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What are good questions funders can ask prospective grantees about their equity values and practices? When Lowell Weiss, President of Cascade Philanthropy Advisors, asked his fellow Leap Ambassadors, he received a range of responses.
Several ambassadors brought up the need for funders to interrogate their own practices before questioning potential grantees. Workforce Development Advisor Navjeet Singh points out that asking applicants about equity efforts easily reinforces existing hierarchies by conveying “that funders (a) know better and (b) funders can and will judge which DEI or race equity efforts are deemed ‘satisfactory.’ That raises the fundamental question: Is the funder in a position to make such a judgment given its own structures and history including the origin of its funds?“
To counteract this effect, Singh argues that funders should openly share their own efforts to improve diversity, equity, and inclusion: “While it tends to increase the funder’s vulnerability, it will have greater value and demonstrate the funder’s willingness to walk the talk.“ The funder would show what qualifies it as a worthy partner, what qualifies its staff to make decisions based on answers to equity questions, and provide guidance about how responses are likely to be judged.
Arbor Brothers is moving toward the level of transparency Singh suggests. In Dear Fellow Funders: No More Statements on Racial Equity Please (Until You Publish “The Receipts”), Co-founder Scott Thomas and board member Erica Hamilton describe Arbor Brothers’ commitment to improve basic racial equity metrics and share their progress publicly, calling on fellow grantmakers to do the same. They offer a downloadable template for those who want to follow suit.
Christopher Shearer, founder and principal of Third Sector Strategy, thinks asking prospective grantees about their equity values and practices should have lower priority than foundations themselves acting out their own equity values. He believes funders can better walk the talk by instituting “processes for supporting equitable access to, and capacity-building through, a grant application—mostly for large portfolios.“ Shearer mentions the example of the Hewlett Foundation, which “gave a large set of research+practitioner awards and followed a model of broad promotion and recruitment, paying for a multi-day workshop focused on the content area, equity, and scale for all interested potential grantees to help level the field, offering open office hours, and sharing feedback and support for additional capacity-development even for those who were not successful.“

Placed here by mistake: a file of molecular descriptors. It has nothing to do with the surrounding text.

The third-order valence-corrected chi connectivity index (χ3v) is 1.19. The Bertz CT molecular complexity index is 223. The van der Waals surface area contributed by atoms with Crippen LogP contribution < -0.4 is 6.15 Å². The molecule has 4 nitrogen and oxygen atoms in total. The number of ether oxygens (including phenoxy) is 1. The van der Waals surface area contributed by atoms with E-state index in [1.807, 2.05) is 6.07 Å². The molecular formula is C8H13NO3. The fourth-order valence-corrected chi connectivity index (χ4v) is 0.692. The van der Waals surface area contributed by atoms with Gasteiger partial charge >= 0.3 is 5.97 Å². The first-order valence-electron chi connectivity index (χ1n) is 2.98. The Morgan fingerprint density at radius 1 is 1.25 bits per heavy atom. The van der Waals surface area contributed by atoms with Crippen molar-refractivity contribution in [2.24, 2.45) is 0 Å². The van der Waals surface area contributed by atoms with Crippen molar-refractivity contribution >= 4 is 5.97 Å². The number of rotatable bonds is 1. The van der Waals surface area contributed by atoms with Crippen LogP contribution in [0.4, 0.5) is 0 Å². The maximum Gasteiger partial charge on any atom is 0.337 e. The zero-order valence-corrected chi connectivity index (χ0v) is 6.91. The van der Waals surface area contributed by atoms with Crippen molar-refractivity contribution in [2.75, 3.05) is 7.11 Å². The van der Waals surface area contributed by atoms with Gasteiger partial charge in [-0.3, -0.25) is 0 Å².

Common funder practices can be modified to make access more equitable. Board member Jenny North draws attention to a Social Investment Business blog post, The importance of data: what our two new dashboards enable us to do. In this Twitter thread, author Genevieve Maitland Hudson describes problems including “a creaming effect when ranking is used in scored assessment; reputation effects with familiarity increasing risk appetite & grant or loan size; advocacy effects with scorers speaking up for their applications; network effects with influential scorers seeing higher award rates and underrepresented groups being particularly disadvantaged by scoring variability.“ Each can be mitigated, she makes clear.
Philanthropic Initiative for Racial Equity board member Janeen Comenote shared the organization’s recently released Mismatched: Philanthropy’s Response to the Call for Racial Justice. Based on funding for racial equity and racial justice data, the report points out five mismatches between need and philanthropic response. The first mismatch—between the need and actual funding for racial equity and racial justice—suggests that funders asking prospective grantees about equity should first look at the extent to which they actually fund such work. The report also stresses the need for careful consideration of language to avoid co-opting terms used by the racial justice movement to advance projects that don’t respond to that movement’s calls. Those are only two examples from the 90-page report that could inform the approaches of thoughtful funders.